A nucleosome is a structural unit of a eukaryotic chromosome, consisting of a length of DNA coiled around a core of histones.
The COMPASS (complex of proteins associated with Set1) complex represents the prototype of the SET1/MLL family of methyltransferases that controls gene transcription by H3K4 methylation (H3K4me). Although H2B monoubiquitination (H2Bub) is well known as a prerequisite histone mark for COMPASS activity, how H2Bub activates COMPASS remains unclear. Here, we report the cryoelectron microscopy (cryo-EM) structures of an extended COMPASS catalytic module (CM) bound to the H2Bub and free nucleosome. The COMPASS CM clamps onto the nucleosome disk-face via an extensive interface to capture the flexible H3 N-terminal tail. The interface also sandwiches a critical Set1 arginine-rich motif (ARM) that autoinhibits COMPASS. Unexpectedly, without enhancing COMPASS-nucleosome interaction, H2Bub activates the enzymatic assembly by packing against Swd1 and alleviating the inhibitory effect of the Set1 ARM upon fastening it to the acidic patch. By delineating the spatial configuration of the COMPASS-H2Bub-nucleosome assembly, our studies establish the structural framework for understanding the long-studied H2Bub-H3K4me histone modification crosstalk.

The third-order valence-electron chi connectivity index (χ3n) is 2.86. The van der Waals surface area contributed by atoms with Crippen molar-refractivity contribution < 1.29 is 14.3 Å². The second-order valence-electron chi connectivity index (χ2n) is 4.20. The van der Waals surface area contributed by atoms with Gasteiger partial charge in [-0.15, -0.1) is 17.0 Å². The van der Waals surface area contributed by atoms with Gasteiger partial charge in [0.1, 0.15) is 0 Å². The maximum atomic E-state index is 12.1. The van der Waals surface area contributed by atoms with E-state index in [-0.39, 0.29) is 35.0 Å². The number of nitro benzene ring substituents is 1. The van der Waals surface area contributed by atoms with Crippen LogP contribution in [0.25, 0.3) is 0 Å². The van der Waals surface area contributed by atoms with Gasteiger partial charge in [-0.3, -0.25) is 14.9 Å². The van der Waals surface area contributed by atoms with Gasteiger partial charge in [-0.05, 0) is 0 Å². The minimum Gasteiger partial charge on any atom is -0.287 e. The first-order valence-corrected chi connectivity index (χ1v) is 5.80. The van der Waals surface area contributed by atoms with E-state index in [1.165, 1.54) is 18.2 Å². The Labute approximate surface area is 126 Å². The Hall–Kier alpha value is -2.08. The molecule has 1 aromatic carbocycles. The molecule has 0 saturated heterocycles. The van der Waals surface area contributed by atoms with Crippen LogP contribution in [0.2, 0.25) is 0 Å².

This is a 3D printed model of Nucleosome 6UH5. The core of the model is made up of 8 histone proteins colored purple. COMPASS is tinted cyan and Ubiquitin colored red. The coiled DNA strand is colored gray. This allows us to see the anti-parallel winding of one DNA strand to another. Created from PDB ID: 3C1B
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